Finest type of wooden architecture; refined detailing; high celings with ornate trim; Palladian windows.
Phelps House remains the architectural showpiece of "The Hill", beautfully proportioned with a beautiful central doorway with overhead Palladian window. Porch has fluted columns & architraves; carved Doric entabature; hand carved cornices in & out; delicate arched windows; rooms 14' high; all perfectly proportioned.
Themes: Architectural, community development, education.
This was the first faculty house to be constructed for the seminary faculty, given by William Bartlet of Newburyport, assoc. founder of Andover Theological Seminary, who made his fortune with a fleet of vesssels in the East India trade. He also donated funds for Bartlet Chapel, Bartlet Hall and Stuart House. Intended for occupancy by Dr. Edward Griffin, seminary president, Bartlet gave him carte blanch in decorating. However, Bartlet protested the expense of $1 roll parlor wallpaper, so Dr Griffin repapered with 25 ct. type & sent Bartlet both bills.
Dr Griffin never lived here, as he took pulpit at Park Street Church (Boston). Dr. Ebenezer Porter was its first occupant and during his time, it was a center of New England Calvinism. Mrs. Porter held prayer meetings for conversion of non-Christians & in the "Conference Room" in Southern wing, The American Board of Foreign Missions was founded, and in 1827, The American Temperance Society. Dr. Justin Edwards lived here 1834-1842. In May 27, 1829, he established ed. Journal of Humanity Herald of American Temperance Society, first weekly paper in America from here, as well as Boston Recorder, first religious newspaper here. American Education Society and American Tract Society were also founded here.
Austin Phelps, Prof. of Sacred Rhetoric at Andover Theological Seminary, resided here, 1848-1879. His first wife was the daughter of Prof. Moses Stuart, who wrote novels under the pseudonym, H. Trusta. His daughter, Elizabeth Stuart Phelps Ward, wrote her best-selling novels in the summerhouse in the back-yard, and described Phelps House and life on the hill in several of her novels and autobiography.
1883-1902, the house was occupied by Prof. George F. Moore; 1902-1908: Prof. Charles Orrin Day; Rev. Markum Stackpole. Phillips school minister also lived here, Claude Fuess resided here as headmaster after 1934, followed by John Kemper and now, Theodore Sizer.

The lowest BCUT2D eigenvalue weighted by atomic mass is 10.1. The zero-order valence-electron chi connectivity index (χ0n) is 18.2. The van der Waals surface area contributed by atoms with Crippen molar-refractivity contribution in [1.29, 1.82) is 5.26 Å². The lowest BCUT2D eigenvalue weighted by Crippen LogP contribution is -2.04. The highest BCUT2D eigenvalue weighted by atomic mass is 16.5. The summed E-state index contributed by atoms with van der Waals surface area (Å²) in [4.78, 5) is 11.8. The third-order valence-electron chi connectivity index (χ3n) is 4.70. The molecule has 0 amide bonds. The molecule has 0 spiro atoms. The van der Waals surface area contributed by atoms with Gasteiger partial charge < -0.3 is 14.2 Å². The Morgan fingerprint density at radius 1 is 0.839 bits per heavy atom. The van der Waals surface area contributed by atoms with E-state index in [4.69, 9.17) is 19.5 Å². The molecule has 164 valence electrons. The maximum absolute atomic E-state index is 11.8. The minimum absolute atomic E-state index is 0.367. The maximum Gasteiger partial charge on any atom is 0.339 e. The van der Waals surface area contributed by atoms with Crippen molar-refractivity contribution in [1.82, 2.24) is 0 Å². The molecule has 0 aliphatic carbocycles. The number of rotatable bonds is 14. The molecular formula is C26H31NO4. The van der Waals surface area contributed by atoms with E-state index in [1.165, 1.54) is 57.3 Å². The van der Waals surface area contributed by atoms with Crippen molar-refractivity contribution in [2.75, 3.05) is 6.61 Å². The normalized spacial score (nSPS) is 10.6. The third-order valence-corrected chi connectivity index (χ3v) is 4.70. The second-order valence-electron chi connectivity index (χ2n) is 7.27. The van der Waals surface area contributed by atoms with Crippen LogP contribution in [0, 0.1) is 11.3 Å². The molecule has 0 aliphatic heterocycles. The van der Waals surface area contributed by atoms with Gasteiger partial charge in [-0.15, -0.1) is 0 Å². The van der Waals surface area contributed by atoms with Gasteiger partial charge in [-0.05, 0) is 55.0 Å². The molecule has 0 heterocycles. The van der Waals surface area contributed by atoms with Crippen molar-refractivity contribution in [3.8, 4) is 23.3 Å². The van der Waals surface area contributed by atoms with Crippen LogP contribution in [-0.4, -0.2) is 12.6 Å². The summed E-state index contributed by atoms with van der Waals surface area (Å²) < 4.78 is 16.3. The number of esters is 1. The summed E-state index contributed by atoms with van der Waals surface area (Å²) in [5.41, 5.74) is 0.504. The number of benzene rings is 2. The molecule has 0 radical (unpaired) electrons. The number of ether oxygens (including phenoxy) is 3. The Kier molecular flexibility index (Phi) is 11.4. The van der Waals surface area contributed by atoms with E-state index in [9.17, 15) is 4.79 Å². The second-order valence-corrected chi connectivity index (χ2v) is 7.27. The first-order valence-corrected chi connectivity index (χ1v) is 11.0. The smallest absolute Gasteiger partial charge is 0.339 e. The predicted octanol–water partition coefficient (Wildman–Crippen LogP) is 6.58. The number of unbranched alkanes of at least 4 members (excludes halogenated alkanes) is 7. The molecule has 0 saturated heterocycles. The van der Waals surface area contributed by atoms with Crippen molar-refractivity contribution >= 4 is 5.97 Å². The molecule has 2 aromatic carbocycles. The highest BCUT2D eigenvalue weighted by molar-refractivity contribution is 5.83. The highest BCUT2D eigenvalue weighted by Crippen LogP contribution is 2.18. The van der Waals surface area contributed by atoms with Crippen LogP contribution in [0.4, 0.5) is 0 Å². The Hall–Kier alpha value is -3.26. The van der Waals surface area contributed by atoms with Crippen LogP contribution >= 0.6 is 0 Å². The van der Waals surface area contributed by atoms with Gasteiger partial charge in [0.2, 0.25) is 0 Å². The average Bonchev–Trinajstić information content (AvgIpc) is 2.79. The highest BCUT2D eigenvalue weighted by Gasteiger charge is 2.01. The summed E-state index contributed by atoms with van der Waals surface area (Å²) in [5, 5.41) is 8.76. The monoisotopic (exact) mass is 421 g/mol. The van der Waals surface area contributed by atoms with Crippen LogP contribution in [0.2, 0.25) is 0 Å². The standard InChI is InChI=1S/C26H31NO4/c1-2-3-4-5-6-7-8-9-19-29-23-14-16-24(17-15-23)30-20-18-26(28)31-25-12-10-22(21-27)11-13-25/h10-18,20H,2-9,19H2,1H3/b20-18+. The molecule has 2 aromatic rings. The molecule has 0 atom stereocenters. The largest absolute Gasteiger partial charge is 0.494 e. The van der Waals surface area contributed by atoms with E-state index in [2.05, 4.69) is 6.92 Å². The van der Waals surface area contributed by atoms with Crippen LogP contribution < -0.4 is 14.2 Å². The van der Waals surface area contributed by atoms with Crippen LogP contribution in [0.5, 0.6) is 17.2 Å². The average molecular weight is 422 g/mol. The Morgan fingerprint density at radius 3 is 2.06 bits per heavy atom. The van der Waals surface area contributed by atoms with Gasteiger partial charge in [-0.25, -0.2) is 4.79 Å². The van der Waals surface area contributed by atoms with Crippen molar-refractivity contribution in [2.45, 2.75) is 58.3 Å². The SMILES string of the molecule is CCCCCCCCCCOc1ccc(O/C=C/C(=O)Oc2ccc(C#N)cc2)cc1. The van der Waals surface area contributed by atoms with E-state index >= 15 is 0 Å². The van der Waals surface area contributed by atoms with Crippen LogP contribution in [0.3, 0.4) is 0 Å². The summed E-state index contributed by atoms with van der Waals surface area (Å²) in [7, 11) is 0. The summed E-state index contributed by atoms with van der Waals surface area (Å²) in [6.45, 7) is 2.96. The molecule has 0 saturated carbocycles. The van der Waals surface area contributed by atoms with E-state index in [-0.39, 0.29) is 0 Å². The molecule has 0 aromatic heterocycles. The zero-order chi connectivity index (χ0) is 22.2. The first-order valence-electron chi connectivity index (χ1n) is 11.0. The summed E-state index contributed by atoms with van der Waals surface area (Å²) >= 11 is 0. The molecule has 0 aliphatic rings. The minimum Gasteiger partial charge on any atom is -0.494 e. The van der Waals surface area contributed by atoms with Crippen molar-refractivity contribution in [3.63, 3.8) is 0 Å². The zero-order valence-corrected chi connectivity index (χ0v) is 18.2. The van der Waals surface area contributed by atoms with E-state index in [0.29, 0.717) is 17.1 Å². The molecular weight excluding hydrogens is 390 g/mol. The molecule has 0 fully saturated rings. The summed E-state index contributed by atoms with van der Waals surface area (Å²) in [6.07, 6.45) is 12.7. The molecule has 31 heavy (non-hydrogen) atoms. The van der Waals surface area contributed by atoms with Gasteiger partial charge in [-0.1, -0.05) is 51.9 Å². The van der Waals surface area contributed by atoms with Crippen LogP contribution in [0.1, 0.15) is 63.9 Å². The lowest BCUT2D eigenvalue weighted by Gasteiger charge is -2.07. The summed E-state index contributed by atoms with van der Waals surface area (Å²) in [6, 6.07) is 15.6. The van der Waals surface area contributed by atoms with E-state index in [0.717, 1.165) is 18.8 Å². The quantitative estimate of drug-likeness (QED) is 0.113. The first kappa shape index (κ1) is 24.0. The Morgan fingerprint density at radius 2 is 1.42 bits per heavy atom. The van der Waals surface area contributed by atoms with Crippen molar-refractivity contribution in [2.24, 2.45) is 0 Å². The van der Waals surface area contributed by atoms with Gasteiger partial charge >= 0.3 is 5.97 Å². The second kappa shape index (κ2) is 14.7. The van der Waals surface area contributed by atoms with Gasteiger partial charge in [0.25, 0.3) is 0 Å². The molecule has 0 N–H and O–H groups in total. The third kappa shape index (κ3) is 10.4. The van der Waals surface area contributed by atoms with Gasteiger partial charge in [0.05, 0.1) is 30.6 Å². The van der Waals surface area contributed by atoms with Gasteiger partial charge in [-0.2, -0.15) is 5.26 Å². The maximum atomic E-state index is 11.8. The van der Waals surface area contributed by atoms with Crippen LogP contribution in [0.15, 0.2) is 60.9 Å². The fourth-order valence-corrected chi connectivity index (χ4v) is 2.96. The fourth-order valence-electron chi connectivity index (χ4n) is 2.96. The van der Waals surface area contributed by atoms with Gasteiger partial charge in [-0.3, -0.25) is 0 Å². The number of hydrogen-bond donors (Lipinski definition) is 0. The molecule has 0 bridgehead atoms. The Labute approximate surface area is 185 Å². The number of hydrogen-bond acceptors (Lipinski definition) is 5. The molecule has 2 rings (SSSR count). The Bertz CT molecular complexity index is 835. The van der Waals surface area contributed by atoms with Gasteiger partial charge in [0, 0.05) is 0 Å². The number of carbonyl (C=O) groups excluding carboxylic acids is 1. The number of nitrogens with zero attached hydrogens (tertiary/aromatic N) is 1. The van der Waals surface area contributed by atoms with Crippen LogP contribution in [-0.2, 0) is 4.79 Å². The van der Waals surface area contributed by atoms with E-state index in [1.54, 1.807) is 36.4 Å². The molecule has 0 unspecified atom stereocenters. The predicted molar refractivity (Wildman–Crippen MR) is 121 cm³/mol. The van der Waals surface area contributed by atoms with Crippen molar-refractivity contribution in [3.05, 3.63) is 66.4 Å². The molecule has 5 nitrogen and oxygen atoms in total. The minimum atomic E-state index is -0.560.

Bacon, Edwin M. Literary Pilgrimages in New England. NY, Boston: Silver, Burdett & Co. 1902, pp. 10-16
Fuess, Claude M. Andover: Symbol of New England, 1959.
Fuess, Claude M. An Old New England School: A History of Phillips Academy, Boston: Houghton Mifflin, 1917, p. 316.
Goldsmith, Bessie. Historical Houses in Andover, Mass. Compiled for Tercentenary
Goldsmith, Bessie. Townswoman's Andover, Andover Historical Society, 1964.
Goldsmith, Bessie. "Phelps House" Fair & Warmer, April, 1927
Le Boutillier, Addison, Early Wooden Architecture in Andover, Mass., 1917
Noyes, Kay, in Andover Townsman, May 27, 1956
Phelps, Austin. My Study and Other Essays, New York, Scribner's & Sons 1896
Robbins, Sarah Stuart. Old Andover Days: Memories of Puritan Childhood, Boston: Pilgrim 1908.
Ward, Elizabeth Stuart Phelps, Austin Phelps. A Memoir. N.Y.: Scribners's 1891
Ward, Elizabeth Stuart Phelps. Chapters from a life. Boston: Houghton 1896
Ward, Elizabeth Stuart Phelps. A Singular Life. Boston: Houghton Mifflin 1894
See also barn survey.
|Historic District||Academy Hill NRH District|
|Historic Name||Phelps House - Andover Theological Seminary|
|Present Use||residence for Phillips Academy's headmaster|
|Original Use||faculty house|
|Construction Date||1809 - 1812|
|Source||B. Goldsmith, Historical Houses|
|Architect/Builder||attributed to Bullfinch|
|Wall/Trim||clapboards & flush-boards|
|Outbuildings / Secondary Structures||summerhouse at rear|
|Major Alterations||picnic house 1967|
|Acreage||135.06 acres; approximate frontage 1,080' on Main St & 920' on Phillips St.|
|Setting||Phillips Academy West Quadrant Area|
|Map and parcel||57-55|
|Organization||Andover Historical Commission|